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Classical in their own way

GARIMELLA SUBRAMANIAM

The important thing was that each of the children had imbibed the abstract concept of raga and its defining contours.



NEW DIMENSION: Disciples of M. S. Martin performing Carnatic melodies on the keyboard. Photo: R. Shivaji Rao

It did not sound an exciting proposition — to cover a keyboard orchestra on Saturday last. Not when I knew that after the series of high-profile shows the week before and the media blitz surrounding celebrity artistes, this one at the Music Academy's mini hall was going to be a tame affair. But the two-hour performance by the students of M. S. Martin — the city's leading teacher of the instrument — provided enough food for thought on the purpose of learning Carnatic music on the keyboard. A reminder for many who are still unaccustomed to the sound of this relatively recent instrument on the Carnatic scene that the music is the same, no matter what the medium.

Immense enthusiasm

Anandi, Anirud, Gautam, Kartik, Priyanka, Ramasundaram, Siddhart and Sivashanmukham who were on the show are all in their teens. Their ability to coordinate with one another spoke for their immense enthusiasm and hard work.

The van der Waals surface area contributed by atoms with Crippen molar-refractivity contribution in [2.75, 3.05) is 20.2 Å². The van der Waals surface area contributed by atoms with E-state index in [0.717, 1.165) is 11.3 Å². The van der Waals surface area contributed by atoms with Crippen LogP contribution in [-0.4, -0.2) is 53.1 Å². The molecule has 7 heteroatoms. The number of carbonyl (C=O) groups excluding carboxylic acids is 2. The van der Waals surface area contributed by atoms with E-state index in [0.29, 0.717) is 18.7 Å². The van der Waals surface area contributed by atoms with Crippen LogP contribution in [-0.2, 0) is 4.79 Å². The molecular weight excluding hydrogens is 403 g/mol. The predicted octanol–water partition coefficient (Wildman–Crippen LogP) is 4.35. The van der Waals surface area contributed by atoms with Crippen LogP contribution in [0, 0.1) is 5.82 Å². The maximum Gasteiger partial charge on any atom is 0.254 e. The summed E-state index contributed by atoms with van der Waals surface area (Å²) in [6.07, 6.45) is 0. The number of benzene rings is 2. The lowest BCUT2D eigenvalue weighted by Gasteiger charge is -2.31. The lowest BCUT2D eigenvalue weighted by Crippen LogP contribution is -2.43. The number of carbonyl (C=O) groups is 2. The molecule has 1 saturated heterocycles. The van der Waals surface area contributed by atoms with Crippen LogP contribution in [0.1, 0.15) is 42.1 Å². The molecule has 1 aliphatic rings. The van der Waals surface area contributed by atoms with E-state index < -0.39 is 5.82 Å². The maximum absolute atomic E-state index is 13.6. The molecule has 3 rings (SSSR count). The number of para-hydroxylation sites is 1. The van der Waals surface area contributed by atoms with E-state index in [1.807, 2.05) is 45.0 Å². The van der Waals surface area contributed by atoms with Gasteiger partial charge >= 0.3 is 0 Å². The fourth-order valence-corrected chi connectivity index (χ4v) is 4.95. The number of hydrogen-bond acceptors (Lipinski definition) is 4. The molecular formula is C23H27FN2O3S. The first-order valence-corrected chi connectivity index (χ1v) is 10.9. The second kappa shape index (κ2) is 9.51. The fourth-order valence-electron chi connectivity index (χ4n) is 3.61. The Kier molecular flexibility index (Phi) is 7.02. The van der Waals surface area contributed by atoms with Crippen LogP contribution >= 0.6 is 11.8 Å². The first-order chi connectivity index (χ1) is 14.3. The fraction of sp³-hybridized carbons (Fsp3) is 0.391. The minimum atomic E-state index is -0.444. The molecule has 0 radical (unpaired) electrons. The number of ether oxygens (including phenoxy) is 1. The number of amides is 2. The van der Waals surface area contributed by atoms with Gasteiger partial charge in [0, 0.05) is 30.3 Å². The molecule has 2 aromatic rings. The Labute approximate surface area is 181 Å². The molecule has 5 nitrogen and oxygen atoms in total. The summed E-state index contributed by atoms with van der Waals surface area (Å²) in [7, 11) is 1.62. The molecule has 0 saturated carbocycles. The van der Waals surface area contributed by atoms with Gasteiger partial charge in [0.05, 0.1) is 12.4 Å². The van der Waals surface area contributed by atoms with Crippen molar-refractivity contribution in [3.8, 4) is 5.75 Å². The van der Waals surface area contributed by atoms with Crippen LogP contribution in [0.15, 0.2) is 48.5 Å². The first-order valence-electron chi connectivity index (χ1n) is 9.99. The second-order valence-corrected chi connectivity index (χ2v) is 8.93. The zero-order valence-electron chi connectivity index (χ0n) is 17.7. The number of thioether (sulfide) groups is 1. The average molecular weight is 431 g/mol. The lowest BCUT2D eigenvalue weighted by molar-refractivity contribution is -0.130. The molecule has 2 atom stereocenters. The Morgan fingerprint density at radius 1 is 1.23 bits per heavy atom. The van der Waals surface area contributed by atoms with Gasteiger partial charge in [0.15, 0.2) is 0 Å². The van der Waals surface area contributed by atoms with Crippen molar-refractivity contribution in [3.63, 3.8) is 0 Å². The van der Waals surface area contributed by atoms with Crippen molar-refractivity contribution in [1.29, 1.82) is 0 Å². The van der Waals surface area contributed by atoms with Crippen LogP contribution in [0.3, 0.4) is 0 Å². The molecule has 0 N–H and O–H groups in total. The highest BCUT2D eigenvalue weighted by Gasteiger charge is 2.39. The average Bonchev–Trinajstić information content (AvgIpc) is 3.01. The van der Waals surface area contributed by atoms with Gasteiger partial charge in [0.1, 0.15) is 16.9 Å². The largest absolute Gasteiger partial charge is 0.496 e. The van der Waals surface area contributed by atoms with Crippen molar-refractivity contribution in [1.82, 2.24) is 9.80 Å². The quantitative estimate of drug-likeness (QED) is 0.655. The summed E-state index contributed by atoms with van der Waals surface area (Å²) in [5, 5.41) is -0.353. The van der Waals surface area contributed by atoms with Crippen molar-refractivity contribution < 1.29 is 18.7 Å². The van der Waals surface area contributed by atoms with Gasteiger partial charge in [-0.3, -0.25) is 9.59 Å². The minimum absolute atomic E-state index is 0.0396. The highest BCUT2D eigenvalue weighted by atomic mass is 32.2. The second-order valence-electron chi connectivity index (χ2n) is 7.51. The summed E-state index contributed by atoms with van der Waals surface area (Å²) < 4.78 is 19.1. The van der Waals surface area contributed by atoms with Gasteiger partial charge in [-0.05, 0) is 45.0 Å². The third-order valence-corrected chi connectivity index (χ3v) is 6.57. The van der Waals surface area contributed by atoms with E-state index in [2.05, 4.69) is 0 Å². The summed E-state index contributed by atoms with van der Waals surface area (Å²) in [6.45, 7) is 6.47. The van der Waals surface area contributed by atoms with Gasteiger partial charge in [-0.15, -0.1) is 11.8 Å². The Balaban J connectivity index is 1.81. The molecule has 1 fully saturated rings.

But unmindful of the effort, my reaction was somewhat stiff on hearing `Nagumomu,' `Sadhinchene' and `Samajavaragamana.' Shanti, the otherwise fluent compere added to the sense of unease when she mixed up the opening line of the Tyagaraja song in Poornachandrika `Telisiramachintanato' (not `Telisiramachandra') and Abogi instead of Abheri for `Nagumomu.' But suddenly, there was this humbling experience when the boy seated to my right in the audience sang softly `Samajavaragamana' in bare notations, as fluently as you and I would call the lyrics. My instinctive reaction to this was that it was pointless to speculate whether the children grasped the deep philosophical themes of the kritis they played.

The next moment, I had a feeling that I could be missing the larger picture. For the real import of the performance lay in the fact that each of the children, without exception, had imbibed the abstract concept of raagaa and its defining contours. This is the culmination of Martin's painstaking efforts over the years. The distinguished maestro N. Sasikiran underscored precisely this dimension of the children's learning. Its immense value becomes obvious if you think of the innumerable music directors of Indian cinema and even playback singers. You can assert with confidence that almost all of them had mastered classical music. Their contribution to music speaks for itself. The fact that they did not leave a mark as classical musicians does not take away anything.

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